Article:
DAMASCUS - Syria holds a parliamentary
election on Monday which authorities tout as a milestone of
political reform after a 14-month popular uprising against
Syrian President Bashar Assad.
Violence rocked the east of the country ahead of the vote,
underlining the challenge of holding a credible poll while
bloodshed continues and complicating the task of UN observers
monitoring a ceasefire declared on April 12.
Opposition activists reported fighting between the army and
rebels in the eastern province of Deir al-Zor and attacks by
Assad's forces that killed five people in other parts of the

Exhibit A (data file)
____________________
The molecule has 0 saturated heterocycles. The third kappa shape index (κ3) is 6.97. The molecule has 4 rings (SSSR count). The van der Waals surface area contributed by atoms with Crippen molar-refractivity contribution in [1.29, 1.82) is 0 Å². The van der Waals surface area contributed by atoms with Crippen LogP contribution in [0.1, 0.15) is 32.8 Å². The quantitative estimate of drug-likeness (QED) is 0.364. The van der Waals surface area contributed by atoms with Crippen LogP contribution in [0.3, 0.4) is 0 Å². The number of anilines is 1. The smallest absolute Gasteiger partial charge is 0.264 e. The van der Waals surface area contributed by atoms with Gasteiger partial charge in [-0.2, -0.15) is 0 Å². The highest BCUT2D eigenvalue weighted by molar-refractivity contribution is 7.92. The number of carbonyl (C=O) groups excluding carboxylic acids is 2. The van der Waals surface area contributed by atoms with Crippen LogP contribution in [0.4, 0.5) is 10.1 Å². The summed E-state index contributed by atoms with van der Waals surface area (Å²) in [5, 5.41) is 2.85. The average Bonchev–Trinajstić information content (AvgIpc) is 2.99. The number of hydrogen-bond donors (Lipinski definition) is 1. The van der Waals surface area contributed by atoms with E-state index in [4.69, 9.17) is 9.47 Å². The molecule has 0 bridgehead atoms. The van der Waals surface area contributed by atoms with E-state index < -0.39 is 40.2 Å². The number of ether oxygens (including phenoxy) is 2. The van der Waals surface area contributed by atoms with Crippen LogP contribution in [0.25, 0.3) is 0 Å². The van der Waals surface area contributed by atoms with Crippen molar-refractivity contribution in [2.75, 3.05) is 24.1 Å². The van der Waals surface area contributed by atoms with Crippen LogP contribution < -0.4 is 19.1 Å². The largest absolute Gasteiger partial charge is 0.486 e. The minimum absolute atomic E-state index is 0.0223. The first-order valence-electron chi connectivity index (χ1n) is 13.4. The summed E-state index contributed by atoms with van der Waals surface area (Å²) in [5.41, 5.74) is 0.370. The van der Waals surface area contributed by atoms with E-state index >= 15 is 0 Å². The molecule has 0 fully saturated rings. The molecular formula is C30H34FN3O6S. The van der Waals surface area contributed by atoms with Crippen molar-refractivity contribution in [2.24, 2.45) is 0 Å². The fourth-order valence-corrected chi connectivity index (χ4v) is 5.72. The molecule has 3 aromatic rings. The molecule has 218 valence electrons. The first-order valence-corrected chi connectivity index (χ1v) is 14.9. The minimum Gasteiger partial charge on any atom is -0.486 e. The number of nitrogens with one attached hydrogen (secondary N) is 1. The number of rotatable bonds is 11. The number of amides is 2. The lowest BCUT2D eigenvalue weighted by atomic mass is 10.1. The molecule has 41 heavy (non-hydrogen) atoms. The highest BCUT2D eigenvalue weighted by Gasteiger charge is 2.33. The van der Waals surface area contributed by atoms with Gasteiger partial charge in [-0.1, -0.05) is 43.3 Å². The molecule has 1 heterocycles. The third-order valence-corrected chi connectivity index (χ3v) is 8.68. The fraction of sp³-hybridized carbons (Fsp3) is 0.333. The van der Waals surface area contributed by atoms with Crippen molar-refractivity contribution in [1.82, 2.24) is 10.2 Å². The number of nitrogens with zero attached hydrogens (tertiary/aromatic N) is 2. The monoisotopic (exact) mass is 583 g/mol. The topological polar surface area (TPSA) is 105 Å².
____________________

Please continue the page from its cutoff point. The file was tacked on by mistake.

country on Sunday, including one young man shot dead in
house-to-house raids in the capital Damascus.
Unlike autocratic leaders in Tunisia, Egypt, Libya and Yemen
who were toppled by the Arab Spring, Assad has kept enough
support among the military and his Alawite sect, which dominates
the army and security apparatus, to withstand the revolt.
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